Band: Major League
Album: Hard Feelings
Label: No Sleep Records
Genre: Pop Punk / Easycore
Do you remember back when the music made by easycore bands didn’t necessarily have breakdowns every 30 seconds? Yes, there was a time where easycore mainly referred to pop punk with tinges of hardcore, and it didn’t have breakdowns or growls. As far as the term went, easycore was founded in the 90s with bands like New Found Glory and Saves the Day being seen as the pioneers of what was happening in pop punk at the time. Over the past few years, there’s been a resurgence of what is considered as easycore, but it wasn’t until I came across Major League in 2010 that I saw a smaller band get it right. Now the band is set to really take off now that their latest album, Hard Feelings, has been released through No Sleep Records.
Without trying to seem pessimistic about it, I wish I could put my finger on what it is that makes Hard Feelings a worthwhile pop punk record. The best reason I could come up with is that even though the band doesn’t bring anything completely new to the table, it doesn’t sound like some counterfeit “product” made by some kids who heard Blink-182, A Day To Remember, The Wonder Years and decided to mix all of the above together in hopes of playing shows half the size of what they play– It just sounds like a really good rendition of what pop punk is.
For those familiar with the band and their old material, Hard Feelings feels toned town to some capacity (with the exception of some songs on the record). Not that this is necessarily a bad thing, it’s just that it will likely throw off longtime fans of the band. The record is so much more smoother in comparison to the band’s more abrasive early-discography. Don’t let “toned down” translate as relaxed though, think of it more as a description for the album’s mix. Rest assured that guitarist Bryan Joyce (still) pulls no punches with his lyrics.
Major League starts the record off hard, fast, and quick with the album’s title track clocking in a 1:04. Now that’s what I call punk rock. In all honesty, “Walk Away”, the album’s leading single, has no appeal to me whatsoever. It’s not like it’s a bad song, it’s more like it’s a boring song. I mean, I know that this genre is founded on repetitive choruses, but it’s just that this song’s chorus feels way too repetitive. “Nightmares” picks things up once more with an unapologetic post-breakup song. You can literally feel your own chest lightening as the song closes with it’s final chorus. “Arrows Crossed” is a song that’s all about moving on in a difficult life, which is something that is easily relateable.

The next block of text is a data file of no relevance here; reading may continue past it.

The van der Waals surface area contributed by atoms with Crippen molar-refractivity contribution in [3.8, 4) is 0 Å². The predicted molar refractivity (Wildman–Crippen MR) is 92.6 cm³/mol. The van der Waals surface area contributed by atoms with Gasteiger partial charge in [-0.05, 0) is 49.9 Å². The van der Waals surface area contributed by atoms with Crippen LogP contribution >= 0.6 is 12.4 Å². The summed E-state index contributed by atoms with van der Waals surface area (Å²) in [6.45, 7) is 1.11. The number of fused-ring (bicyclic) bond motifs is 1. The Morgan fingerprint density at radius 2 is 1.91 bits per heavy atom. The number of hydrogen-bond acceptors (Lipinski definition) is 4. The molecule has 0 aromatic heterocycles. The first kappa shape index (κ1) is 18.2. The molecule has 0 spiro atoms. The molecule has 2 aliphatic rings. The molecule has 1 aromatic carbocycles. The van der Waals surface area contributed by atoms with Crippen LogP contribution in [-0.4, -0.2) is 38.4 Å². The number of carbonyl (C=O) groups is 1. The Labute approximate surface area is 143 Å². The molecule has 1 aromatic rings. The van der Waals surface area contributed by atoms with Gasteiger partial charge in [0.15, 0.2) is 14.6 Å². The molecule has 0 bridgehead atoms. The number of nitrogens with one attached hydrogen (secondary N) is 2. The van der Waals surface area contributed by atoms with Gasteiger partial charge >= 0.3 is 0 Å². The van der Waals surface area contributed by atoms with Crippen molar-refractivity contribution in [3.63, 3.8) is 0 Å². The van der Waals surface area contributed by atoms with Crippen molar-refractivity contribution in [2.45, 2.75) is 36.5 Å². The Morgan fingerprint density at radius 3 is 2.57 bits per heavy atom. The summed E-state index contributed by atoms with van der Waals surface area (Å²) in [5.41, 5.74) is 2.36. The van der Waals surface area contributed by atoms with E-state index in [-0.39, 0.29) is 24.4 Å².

The album’s second half is where the band really shines. “Because Heaven Knows” is a song that really hits close to home for me with it’s lyrics about losing somebody that’s close in your life and trying to remember them with everything that you do from the moment that they leave this planet. While I’ve never been in a similar situation myself, “Homewrecker” looks to be lyrically directed at a father who had left a family behind as a way out. You can really feel the anger behind the song. The instrumentals just have that extra oomph of aggression. If it’s not the music that reflects this anger, you can really feel it when you hear Trask sing out the following lines towards the very end of the song, “and when your son grows up, I hope he sees the coward and the crook, and the world you took away from me.”
“Final Thoughts” brings the beginning of a resolution to the post-breakup theme of the album, and one of the album’s better tracks, “Need I Remind You” finishes it all off . If the track sounds familiar, it’s because it is: the song was released acoustically on the band’s Variables EP back in 2011. It was smart to bring this song back electrically for this album, as it really fits in and provides closure.
This record could be so much better if it only had more distinguishing factors to it. On the upsides, the lyrics are great, but lyrics can only take a band so far. The group could not sound any more tighter than they do on this release. There was a lot accomplished on Hard Feelingsthat made it seem to be the band’s most genuine effort to date. The main downside is that there’s this prevalent feeling that the instrumental side of the band didn’t get as creative as they could have been. Once the band gets that up to speed, the group would be able to reach out to more crowds than just the scene’s pop punk bubble.
No hard feelings, Major League.
Review written by: Adrian Garza (Twitter)
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